bo

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    Senior Seņor boputnam's Avatar
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    Quote Originally Posted by porschedpm
    I for one am interested in seeing the graphs. Also could you provide a brief description of the measurement gear you use.
    Hi, Ed...

    Sure - that stuff is sitting on my other HDD so, maybe I can get to it this evening. The graphs may be disappointing as they are a bit noisy (time-slices were kept narrow to present the most current data), but they certainly do show acoustic reality.

    As to the "gear", I've posted this elsewhere but use:
    - laptop: Dell D410
    - software: SmaartLIVE 5.0 from SIA Software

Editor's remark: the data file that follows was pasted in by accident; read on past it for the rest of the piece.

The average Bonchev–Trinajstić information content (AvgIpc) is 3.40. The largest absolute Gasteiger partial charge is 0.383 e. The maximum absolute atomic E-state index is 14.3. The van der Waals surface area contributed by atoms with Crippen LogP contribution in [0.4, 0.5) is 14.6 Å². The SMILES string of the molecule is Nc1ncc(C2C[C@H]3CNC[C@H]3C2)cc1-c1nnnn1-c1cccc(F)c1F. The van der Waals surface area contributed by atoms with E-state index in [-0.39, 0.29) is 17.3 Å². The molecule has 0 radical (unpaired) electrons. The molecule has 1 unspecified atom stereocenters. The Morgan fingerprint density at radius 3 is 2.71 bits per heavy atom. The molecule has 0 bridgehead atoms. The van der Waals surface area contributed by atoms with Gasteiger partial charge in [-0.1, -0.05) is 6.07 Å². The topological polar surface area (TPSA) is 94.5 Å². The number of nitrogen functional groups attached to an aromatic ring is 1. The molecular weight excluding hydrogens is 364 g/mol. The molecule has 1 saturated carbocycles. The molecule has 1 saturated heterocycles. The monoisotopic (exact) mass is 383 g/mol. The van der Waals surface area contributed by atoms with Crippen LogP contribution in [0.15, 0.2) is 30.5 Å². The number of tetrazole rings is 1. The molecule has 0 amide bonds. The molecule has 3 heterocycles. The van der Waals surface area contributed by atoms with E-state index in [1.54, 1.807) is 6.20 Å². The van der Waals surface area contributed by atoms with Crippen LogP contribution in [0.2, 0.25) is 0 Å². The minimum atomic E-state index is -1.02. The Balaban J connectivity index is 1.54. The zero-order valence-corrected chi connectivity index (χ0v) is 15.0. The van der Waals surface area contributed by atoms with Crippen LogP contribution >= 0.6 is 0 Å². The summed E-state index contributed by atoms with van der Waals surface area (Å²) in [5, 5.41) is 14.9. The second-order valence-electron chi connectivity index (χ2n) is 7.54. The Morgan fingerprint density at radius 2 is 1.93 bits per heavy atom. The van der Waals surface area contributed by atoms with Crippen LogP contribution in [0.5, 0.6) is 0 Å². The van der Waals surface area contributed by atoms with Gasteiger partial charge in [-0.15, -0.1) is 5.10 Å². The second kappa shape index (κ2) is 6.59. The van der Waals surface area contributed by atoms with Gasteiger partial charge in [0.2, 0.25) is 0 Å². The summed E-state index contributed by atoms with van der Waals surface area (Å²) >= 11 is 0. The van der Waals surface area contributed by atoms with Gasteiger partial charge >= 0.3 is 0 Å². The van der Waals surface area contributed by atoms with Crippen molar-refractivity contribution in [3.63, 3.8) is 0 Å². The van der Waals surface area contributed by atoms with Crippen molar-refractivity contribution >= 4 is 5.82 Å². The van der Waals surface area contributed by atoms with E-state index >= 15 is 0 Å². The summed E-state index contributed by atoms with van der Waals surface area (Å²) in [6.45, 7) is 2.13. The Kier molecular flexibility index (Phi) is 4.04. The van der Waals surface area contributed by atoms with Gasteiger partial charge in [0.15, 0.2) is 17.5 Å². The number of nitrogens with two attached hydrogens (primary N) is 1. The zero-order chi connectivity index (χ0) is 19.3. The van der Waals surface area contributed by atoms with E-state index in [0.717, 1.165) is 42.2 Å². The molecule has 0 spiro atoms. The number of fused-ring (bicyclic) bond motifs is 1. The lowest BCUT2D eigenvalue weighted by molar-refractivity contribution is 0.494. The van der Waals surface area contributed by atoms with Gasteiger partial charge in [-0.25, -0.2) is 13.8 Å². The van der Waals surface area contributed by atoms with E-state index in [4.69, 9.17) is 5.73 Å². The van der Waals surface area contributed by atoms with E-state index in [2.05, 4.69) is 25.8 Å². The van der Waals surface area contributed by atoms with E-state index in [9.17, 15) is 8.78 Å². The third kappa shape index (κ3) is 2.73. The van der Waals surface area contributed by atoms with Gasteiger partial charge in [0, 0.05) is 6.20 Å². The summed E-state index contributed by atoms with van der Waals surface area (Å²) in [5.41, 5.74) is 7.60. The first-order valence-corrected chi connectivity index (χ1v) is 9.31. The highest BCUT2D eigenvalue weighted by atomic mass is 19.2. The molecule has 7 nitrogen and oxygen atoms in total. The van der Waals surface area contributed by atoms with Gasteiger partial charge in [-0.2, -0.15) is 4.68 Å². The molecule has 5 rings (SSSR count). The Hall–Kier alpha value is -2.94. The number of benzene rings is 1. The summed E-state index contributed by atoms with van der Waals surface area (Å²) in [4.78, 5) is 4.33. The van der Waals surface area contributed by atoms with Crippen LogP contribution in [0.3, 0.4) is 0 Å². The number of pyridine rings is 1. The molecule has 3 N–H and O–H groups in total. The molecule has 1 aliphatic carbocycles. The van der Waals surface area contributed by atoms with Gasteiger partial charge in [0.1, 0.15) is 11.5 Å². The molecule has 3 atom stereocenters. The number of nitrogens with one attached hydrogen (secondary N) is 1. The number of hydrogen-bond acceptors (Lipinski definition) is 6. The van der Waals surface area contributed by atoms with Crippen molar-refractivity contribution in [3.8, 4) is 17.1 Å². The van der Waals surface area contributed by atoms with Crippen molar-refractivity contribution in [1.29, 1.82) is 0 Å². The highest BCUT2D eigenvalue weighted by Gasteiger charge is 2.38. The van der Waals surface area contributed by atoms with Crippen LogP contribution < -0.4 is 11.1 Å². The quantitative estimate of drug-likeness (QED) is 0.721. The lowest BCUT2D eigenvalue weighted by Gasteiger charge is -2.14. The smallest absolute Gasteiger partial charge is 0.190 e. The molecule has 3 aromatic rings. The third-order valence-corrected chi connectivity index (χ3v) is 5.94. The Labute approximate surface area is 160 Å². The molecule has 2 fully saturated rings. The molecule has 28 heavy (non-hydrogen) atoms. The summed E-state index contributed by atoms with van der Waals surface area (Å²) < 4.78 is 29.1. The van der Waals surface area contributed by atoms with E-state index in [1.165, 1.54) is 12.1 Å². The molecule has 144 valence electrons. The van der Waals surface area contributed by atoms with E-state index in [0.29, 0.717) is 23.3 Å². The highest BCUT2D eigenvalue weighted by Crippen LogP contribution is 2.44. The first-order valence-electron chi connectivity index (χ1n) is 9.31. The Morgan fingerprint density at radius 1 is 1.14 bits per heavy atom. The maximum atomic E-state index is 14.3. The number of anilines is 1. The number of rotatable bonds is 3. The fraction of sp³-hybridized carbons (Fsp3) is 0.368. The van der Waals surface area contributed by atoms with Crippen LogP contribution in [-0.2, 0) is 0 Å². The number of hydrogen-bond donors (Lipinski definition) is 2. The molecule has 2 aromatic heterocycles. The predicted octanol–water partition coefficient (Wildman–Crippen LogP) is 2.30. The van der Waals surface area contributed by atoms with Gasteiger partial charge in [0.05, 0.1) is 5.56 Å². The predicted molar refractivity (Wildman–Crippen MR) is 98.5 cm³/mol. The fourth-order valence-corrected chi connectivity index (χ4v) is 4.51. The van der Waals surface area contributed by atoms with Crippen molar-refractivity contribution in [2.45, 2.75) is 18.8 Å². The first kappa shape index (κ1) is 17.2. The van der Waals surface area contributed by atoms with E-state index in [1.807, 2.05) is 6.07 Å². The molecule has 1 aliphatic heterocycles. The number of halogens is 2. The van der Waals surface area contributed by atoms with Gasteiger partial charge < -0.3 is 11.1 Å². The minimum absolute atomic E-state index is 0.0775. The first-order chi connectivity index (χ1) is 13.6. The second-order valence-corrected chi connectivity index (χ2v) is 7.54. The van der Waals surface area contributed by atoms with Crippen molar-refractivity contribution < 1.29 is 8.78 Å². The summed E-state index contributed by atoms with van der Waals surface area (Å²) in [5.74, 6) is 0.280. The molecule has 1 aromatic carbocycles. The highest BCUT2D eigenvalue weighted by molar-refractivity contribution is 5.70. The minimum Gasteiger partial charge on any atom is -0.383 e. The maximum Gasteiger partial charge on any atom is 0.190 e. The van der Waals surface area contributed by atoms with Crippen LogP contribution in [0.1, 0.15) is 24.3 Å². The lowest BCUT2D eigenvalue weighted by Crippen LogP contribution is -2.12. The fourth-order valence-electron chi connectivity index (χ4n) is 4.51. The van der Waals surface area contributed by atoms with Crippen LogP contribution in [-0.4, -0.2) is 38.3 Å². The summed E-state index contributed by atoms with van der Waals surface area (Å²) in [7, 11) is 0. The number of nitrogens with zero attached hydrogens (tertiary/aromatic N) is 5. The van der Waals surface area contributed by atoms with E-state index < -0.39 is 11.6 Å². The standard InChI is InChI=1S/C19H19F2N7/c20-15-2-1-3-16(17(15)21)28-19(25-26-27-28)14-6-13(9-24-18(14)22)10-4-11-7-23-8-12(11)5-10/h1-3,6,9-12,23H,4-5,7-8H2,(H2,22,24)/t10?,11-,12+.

- preamp: USBPre from Sound Devices. This is an astonishingly powerful pre - and in my case necessary due to driver conflicts between Smaart and the Dell on-board soundcard. This pre saves my butt at live shows with it's incredibly flexible I/O options. I often use two or three different measurement sources, switching between them.
    - measurement mic: Earthworks M30BX from Earthworks Audio. I prefer the AA powered version over the +48v phantom version as I've experienced "popping" noise when switching the latter on/off, or recabling things.

    btw, dood, if you're ever over this-a-way, lemme know...
    bo

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    Administrator Mr. Widget's Avatar